Since she worked for a grant-making agency with the purpose of funding the arts, Ho would get to read up on all of the various design projects happening around the country. She had the opportunity to sit in on meetings and learn more about design principles and how to incorporate them into projects that would better a community.

“What I really appreciated was their focus on rural communities because design happens everywhere,” Ho said.

One of the perks of Washington, especially for someone studying architecture, is that the Smithsonian Museums are easily accessible. One of her assignments for her internship was to take photos of the National Museum of African American History and Culture for the agency’s newsletter. Ho had been there when the building opened in 2016 but now, after furthering her architecture education at ASU, she appreciated the beauty of the building in a new light.

“Everything is so monumental — almost out of this world,” Ho said. “It’s also a hub for these amazing architectural projects that are appreciated by everyone.”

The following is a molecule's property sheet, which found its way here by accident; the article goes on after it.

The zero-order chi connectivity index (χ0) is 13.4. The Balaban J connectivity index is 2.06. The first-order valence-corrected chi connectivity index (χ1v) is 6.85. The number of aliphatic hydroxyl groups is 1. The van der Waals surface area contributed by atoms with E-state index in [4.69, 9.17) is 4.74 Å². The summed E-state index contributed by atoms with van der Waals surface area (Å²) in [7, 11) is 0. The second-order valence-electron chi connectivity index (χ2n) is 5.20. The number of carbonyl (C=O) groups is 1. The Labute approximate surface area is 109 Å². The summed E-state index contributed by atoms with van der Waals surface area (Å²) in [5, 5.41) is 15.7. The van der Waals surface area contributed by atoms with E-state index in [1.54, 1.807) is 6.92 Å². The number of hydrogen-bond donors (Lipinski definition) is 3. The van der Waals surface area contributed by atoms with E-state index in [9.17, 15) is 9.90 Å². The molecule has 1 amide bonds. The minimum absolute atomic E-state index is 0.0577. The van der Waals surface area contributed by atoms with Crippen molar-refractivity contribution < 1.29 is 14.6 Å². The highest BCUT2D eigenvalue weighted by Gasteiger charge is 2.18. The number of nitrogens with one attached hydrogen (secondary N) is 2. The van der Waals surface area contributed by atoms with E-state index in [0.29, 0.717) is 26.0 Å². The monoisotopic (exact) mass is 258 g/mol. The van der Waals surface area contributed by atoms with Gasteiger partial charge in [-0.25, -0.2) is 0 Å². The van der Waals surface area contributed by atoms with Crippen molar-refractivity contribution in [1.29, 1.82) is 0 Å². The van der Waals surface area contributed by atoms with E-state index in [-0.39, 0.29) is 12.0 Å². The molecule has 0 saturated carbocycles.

Going to Washington, D.C., also helped a case study Ho is working on for her class in contemporary architecture, which focuses on the architect I. M. Pei’s design of the East Building of the National Gallery of Art.

“It was a building I had always seen on a screen and I was able actually to go and experience it, which was really amazing.”

The professional connections Ho made during her time in Washington illustrated what a career in the field might look like. She also cultivated friendships with people from all over the country, in addition to her fellow Capital Scholars, which Ho said offered a lot of personal growth.

Although she was a bit nervous at the start of her time as a Capital Scholar, Ho said ASU provided an array of advice and help to get students where they wanted to be. By the end of the summer Ho was asked to stay on for an extra two weeks with her internship.

“I’m very lucky that I got an internship that was such a perfect intersection for my two areas of study so I am very grateful to the National Endowment for the Arts.”

Matt Oxford

Manager of marketing and communications, School of Politics and Global Studies

480-727-9901